5 things we learned about building a new media company
Last year was supposed to have ushered in a golden age for journalism. Old and new media alike got infusions from tech-rich entrepreneurs like eBay founder Pierre Omidyar and Amazon’s Jeff Bezos, not to mention venture capitalists. Undaunted by the difficulties of digital publishing, new startups were launched, fueled by the belief in new ways of telling the news and the power of the journalist-as-brand.
But starting a new media company isn’t without its challenges. Along the way, here are five things we learned:
Journalists can be hard to manage …
Exhibit A: First Look Media. The company created by Omidyar was supposed to be a well-funded source of fearless journalism, but the biggest headlines it made were about its own internal turmoil: First Look made some high-profile hires in Rolling Stone’s Matt Taibbi and Gawker alum John Cook, but they left after a few months, and First Look’s launch publication The Intercept published an unusual tell-all about conflict between the company’s rigid Silicon Valley management and the anti-authoritarian values of its journalists. Omidyar tapped the brakes, saying he would scale back First Look’s growth plans.
… but we need MBAs, too.
Journalists have been criticized for being poorly informed about how their business works, and the criticism isn’t entirely unwarranted. That didn’t stop a number of journalists from trying their hand at entrepreneurship this past year, though. And while some of their journalism training prepared them for some aspects of running a business, they weren’t always prepared for what it takes to get their companies off the ground.
As Jessica Lessin, founder of The Information, said, “One of the things I had to learn quickly was which decisions take a lot of time and which don’t.” Ryan Singel, founder of content-recommendation engine Contextly, had to learn sales and fundraising on the fly. While all startups can have their hiccups, it’s arguable that more business training at the helm might have accelerated their growth.
Consumer pay is hard.
It sounds simple: Come up with information people will pay for, and deliver it. That was the premise behind two startups, The Information and The Daily Dish. If only it were were that easy. (The New York Times, with all its research capabilities, might have cracked the code and the two paid apps it introduced this year, NYT Now and now-shuttered NYT Opinion, would have been unqualified successes.)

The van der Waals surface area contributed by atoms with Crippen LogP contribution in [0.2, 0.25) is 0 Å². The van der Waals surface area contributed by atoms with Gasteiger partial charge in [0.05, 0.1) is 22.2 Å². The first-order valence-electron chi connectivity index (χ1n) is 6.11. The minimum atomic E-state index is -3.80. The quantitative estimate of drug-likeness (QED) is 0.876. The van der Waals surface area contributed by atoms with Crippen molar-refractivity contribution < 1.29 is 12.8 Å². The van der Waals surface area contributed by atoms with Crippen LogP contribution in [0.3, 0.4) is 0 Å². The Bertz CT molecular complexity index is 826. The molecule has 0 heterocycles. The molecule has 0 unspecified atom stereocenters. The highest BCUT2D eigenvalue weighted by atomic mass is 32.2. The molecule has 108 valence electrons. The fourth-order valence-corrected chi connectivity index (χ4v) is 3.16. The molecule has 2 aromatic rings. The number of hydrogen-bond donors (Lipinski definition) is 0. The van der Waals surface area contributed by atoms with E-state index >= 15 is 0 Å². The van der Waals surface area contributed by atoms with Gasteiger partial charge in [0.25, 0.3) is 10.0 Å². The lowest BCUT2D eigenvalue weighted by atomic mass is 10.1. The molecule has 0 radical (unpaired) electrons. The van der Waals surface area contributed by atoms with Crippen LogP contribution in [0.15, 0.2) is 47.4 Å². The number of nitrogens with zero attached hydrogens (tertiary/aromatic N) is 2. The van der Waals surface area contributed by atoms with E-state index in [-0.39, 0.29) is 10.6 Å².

But as the scarcity of such sites shows, consumer revenue hasn’t upended the model for news, which still gets 69 percent of its revenue from advertising. The Information hasn’t released subscription numbers. In the case of The Daily Dish, a year after blogger Andrew Sullivan launched it as a subscription site, the once-outspoken critic of online advertising was embracing video ads as a second revenue stream.
We have some ’splaining to do.
Explainer sites were the big thing this past year. The year 2014 brought us Vox.com, Nate Silver’s 538 and The New York Times’ The Upshot and other verticals at existing media companies. The idea behind these data or “explainer” journalism startups was to present complex subjects and developing stories like Ebola and Bitcoin in more accessible, varied formats than those found in the traditional newspaper.
This trend is responding to the fact that while there’s more information than ever on the Internet, we don’t necessarily have the context we need to make sense of the news. The hope of explainer journalism, with its frequently conversational tone and evergreen content, is that it will help new and legacy publishers reach a larger — and younger — audience. (Even so, explainer sites need audience scale like any digital publisher, which is why we’ve seen explainers like this one on flatulence from Vox.)
We still need newspapers.
It’s tempting to think that all the new media startups means more employment for journalists and more serious news production. Yes and no. For its 11th annual State of the News Media report, Pew Research Center estimated that there are 5,000 full-timers across 500 digital-only news sites, including Vice, BuzzFeed and Business Insider.
But that’s a drop in the bucket compared to the U.S. newspaper industry, the bedrock of news reporting. More than 2,400 full-time journalism jobs have disappeared from 1,400 U.S. dailies from 2012 to 2013, leaving 38,000, and those jobs are increasingly at risk as newspapers face ongoing financial pressure with waning ad revenue and public ownership.
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